Portland officials are moving forward with a plan to regulate app-based ride-share services such as Uber, which began operating in the city in October.

Their goal is to have a draft amendment to city regulations ready by February that sets proposed rules for licensing, fees and conduct of ride-share services, also known as transportation network companies. The amendment would be subject to City Council approval.

City spokeswoman Jessica Grondin said there are two key reasons city leaders want to regulate such services: passenger safety and leveling the playing field with taxi and town-car services that have to follow strict rules.

City officials received a complaint from a resident who said a driver claiming to be with Uber tried to pick him up outside a bar and then became belligerent when he refused the offer, Grondin said. In addition, numerous taxi drivers have contacted the city to complain about the unfairness of Uber drivers not having to follow the same set of rules.

Existing city code does not address ride-share services at all, she said, because it was written before the mobile technology that enables them was invented. As a result, city officials have no way to address complaints against such services.

“We don’t have anything in place that we can hold Uber to,” Grondin said.

Uber Inc. spokeswoman Kaitlin Durkosh said via email that the San Francisco-based company welcomes “sensible regulations” and is willing to work with city officials to develop them.

“Given ride-sharing is a new and innovative option in the transportation ecosystem, we’re eager to have a seat at the table during future discussions,” Durkosh said.

Ride-share services allow customers to access a network of drivers via a mobile-device app that alerts the closest available driver to pick them up.

Uber has argued that since all it does is produce and maintain the software, it is not a transportation company and should not be regulated as such.

However, officials in cities and states across the U.S. have implemented new rules specifically for Uber and its competitors such as Lyft and Sidecar.

The city issued a report prior to this past Wednesday’s meeting of the City Council’s Transportation, Sustainability & Energy Committee that included an overview of the issue written by Corporation Counsel Danielle West-Chuhta, copies of complaint letters from taxi and town-car services in Portland, and bills and ordinances passed in other states and cities to regulate businesses such as Uber.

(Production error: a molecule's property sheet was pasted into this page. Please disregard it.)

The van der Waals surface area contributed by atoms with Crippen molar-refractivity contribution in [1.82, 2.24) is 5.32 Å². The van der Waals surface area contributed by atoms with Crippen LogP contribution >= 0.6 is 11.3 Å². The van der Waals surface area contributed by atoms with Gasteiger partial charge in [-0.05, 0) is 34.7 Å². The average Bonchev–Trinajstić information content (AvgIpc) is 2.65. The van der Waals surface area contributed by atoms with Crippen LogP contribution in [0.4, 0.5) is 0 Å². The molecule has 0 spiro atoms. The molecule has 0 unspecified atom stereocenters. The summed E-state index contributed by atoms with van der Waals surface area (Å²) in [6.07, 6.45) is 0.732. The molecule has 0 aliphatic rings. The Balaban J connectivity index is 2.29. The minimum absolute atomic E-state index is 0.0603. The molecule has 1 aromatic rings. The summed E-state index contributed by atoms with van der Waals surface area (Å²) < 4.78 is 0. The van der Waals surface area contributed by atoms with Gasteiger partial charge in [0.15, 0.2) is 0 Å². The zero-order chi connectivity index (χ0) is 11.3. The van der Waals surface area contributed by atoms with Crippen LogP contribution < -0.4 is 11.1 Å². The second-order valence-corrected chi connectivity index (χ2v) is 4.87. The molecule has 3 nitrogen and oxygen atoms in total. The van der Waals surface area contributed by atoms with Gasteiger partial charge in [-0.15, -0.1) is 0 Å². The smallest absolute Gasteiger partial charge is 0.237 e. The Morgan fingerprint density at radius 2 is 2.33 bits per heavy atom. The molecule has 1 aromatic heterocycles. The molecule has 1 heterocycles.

The report also included an email from Portland resident Gordon Smith, who wrote that he had called a taxi one night to pick him and his girlfriend up outside Gritty’s Portland Brew Pub in the Old Port, and before the cab arrived a driver in an unmarked vehicle asked if he needed a ride.

When Smith told the driver he already had called a cab, the driver tried to persuade them to get in anyway, he wrote.

“He informed me that he was with Uber taxi, and that they were taking over the cab business for the city of Portland,” Smith wrote. “When we refused to get in, he got belligerent.”

Another emailed complaint included in the report was from Gregg Isherwood, president of Custom Coach and Limousine in Gorham.

Isherwood wrote that he was “not impressed” with the lack of action by the city to regulate Uber as it does other private transportation services.

“Their business model in Portland is (they) hire private contractors to use their private under insured (sic), improperly registered, and possibly unsafe vehicles, to directly compete with the highly regulated taxi and livery industry,” he wrote.

Uber has faced such criticisms in many cities, but the company insists in its promotional documents that all drivers must undergo a rigorous criminal background check and have commercial liability coverage for up to $1 million in damages.

Among the example laws, ordinances and contracts submitted to transportation committee members were regulations requiring ride-share services to maintain and allow access to up-to-date records of all drivers; prohibit drivers with prior convictions such as an OUI or prostitution; conduct annual safety inspections of all vehicles, and pay annual licensing fees to the city or state.

Another common restriction was to prohibit ride-share services from picking up or dropping off passengers at airports.

Grondin said that without any rules governing their conduct, Uber drivers have been free to pick up and drop off passengers at the Portland International Jetport despite a city-imposed cap on how many taxicabs can operate at the airport, chosen via a lottery system.

She said Uber drivers avoid the taxi pickup line and instead wait in the cellphone parking lot to pick up passengers at the airport, conduct that has generated complaints from conventional taxi drivers.

Uber has encountered resistance from government officials and the taxi industry in many of the places where it operates.

It has been issued fines and cease-and-desist orders from some municipal governments, but in most of those cases it has been able to negotiate subsequent agreements with local officials. However, the city of Portland, Oregon, sued the company this month, forcing it to shut down at least temporarily.

In July, London taxi drivers staged a protest against Uber in which they parked their black cabs in the middle of major streets for hours, disrupting traffic. In Boston, Uber has posted a list of precautions with its app to remind potential customers about safety precautions in response to assaults in that city linked to the ride-share service.

But Grondin said Portland officials welcome the service, and that they just want to make sure it operates safely and fairly.

“Nobody is saying we don’t want Uber,” she said. “They’re saying we want to level the playing field for everybody.”